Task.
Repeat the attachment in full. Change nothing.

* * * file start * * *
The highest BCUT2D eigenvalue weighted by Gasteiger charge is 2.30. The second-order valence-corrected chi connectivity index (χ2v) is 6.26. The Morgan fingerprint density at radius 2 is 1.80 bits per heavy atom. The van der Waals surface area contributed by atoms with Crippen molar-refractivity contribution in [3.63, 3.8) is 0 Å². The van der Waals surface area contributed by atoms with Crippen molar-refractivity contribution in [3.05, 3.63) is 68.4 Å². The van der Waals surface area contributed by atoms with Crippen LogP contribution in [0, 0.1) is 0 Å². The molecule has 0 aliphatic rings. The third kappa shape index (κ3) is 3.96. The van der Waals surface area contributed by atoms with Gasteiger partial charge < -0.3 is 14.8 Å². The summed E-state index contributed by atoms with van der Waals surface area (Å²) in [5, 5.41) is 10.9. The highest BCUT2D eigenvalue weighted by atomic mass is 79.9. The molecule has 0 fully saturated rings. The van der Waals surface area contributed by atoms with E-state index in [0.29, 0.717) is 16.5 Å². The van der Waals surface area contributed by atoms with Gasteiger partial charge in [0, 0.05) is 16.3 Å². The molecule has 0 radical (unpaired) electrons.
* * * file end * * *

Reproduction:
The highest BCUT2D eigenvalue weighted by Gasteiger charge is 2.30. The second-order valence-corrected chi connectivity index (χ2v) is 6.26. The Morgan fingerprint density at radius 2 is 1.80 bits per heavy atom. The van der Waals surface area contributed by atoms with Crippen molar-refractivity contribution in [3.63, 3.8) is 0 Å². The van der Waals surface area contributed by atoms with Crippen molar-refractivity contribution in [3.05, 3.63) is 68.4 Å². The van der Waals surface area contributed by atoms with Crippen LogP contribution in [0, 0.1) is 0 Å². The molecule has 0 aliphatic rings. The third kappa shape index (κ3) is 3.96. The van der Waals surface area contributed by atoms with Gasteiger partial charge < -0.3 is 14.8 Å². The summed E-state index contributed by atoms with van der Waals surface area (Å²) in [5, 5.41) is 10.9. The highest BCUT2D eigenvalue weighted by atomic mass is 79.9. The molecule has 0 fully saturated rings. The van der Waals surface area contributed by atoms with E-state index in [0.29, 0.717) is 16.5 Å². The van der Waals surface area contributed by atoms with Gasteiger partial charge in [0, 0.05) is 16.3 Å². The molecule has 0 radical (unpaired) electrons.